Kurt Goldstein  

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Kunstformen der Natur (1904) by Ernst Haeckel
Kunstformen der Natur (1904) by Ernst Haeckel

Kurt Goldstein (November 6, 1878 – September 19, 1965) was a German neurologist and psychiatrist who created a holistic theory of the organism. Educated in medicine, Goldstein studied under Carl Wernicke and Ludwig Edinger where he focused on neurology and psychiatry. His clinical work inspired the establishment of The Institute for Research into the Consequences of Brain Injuries. As a Jew, Goldstein was forced to leave Germany when Hitler came to power. After being displaced, Goldstein wrote The Organism (1934). This focused on patients with psychological disorders, particularly cases of schizophrenia and war trauma, and their ability of the body to readjust to substantial losses in central control. His holistic approach to the human organism produced the principle of self actualization, defined as the driving force that maximizes and determines the path of an individual. This later influenced Abraham Maslow's hierarchy of needs. He was the co-editor of Journal of Humanistic Psychology.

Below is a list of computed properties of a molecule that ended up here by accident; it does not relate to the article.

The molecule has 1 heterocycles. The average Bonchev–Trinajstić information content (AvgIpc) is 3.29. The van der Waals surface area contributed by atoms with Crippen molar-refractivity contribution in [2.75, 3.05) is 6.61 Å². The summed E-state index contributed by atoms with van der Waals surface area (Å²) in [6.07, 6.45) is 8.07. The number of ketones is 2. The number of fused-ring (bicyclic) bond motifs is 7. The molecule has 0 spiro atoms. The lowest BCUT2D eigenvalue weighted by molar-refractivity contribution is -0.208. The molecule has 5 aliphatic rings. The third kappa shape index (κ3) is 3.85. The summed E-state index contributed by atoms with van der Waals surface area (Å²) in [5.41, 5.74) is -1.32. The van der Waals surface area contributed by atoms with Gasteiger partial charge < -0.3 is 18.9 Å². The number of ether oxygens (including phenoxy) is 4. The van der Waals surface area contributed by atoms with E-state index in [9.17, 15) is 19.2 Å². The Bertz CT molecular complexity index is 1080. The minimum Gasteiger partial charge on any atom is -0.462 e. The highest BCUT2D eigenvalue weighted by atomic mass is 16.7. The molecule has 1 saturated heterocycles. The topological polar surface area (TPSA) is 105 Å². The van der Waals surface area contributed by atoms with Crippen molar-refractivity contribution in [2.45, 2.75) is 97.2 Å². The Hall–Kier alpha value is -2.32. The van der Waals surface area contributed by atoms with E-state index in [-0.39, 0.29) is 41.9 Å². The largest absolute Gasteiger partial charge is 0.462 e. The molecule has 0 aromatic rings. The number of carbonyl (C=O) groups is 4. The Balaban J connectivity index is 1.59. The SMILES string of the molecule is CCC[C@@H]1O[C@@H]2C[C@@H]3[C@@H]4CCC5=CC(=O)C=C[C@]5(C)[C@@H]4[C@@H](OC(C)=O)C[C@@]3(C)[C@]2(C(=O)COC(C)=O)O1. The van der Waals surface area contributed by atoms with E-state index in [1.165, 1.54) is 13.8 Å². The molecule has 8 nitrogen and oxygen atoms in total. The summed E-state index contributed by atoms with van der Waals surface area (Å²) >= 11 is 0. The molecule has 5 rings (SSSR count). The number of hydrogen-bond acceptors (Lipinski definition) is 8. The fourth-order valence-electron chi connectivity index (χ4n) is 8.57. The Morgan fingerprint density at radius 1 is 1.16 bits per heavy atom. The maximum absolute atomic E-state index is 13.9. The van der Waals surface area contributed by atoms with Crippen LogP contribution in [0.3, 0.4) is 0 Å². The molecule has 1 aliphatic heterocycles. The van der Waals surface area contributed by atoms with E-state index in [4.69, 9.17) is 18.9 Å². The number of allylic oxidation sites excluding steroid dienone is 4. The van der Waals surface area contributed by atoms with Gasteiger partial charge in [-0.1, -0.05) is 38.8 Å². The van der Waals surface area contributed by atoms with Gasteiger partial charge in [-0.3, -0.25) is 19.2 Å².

During World War I, Goldstein took advantage of the large number of traumatic brain injuries at the clinic, and established The Institute for Research into the Consequences of Brain Injuries in close cooperation with Adhémar Gelb, a gestalt psychologist. The collaboration between the two resulted in 16 papers, the most notable reported on a case of visual agnosia. Goldstein served as the director of the clinic until 1930. It was here that he also developed his theory of brain-mind relationships. He applied the figure-ground principle from perception to the whole organism. In this application, the whole organism existed as the ground for the individual stimulus which formed the figure. This idea became an early criticism of the simple behavioral stimulus-response-theory.

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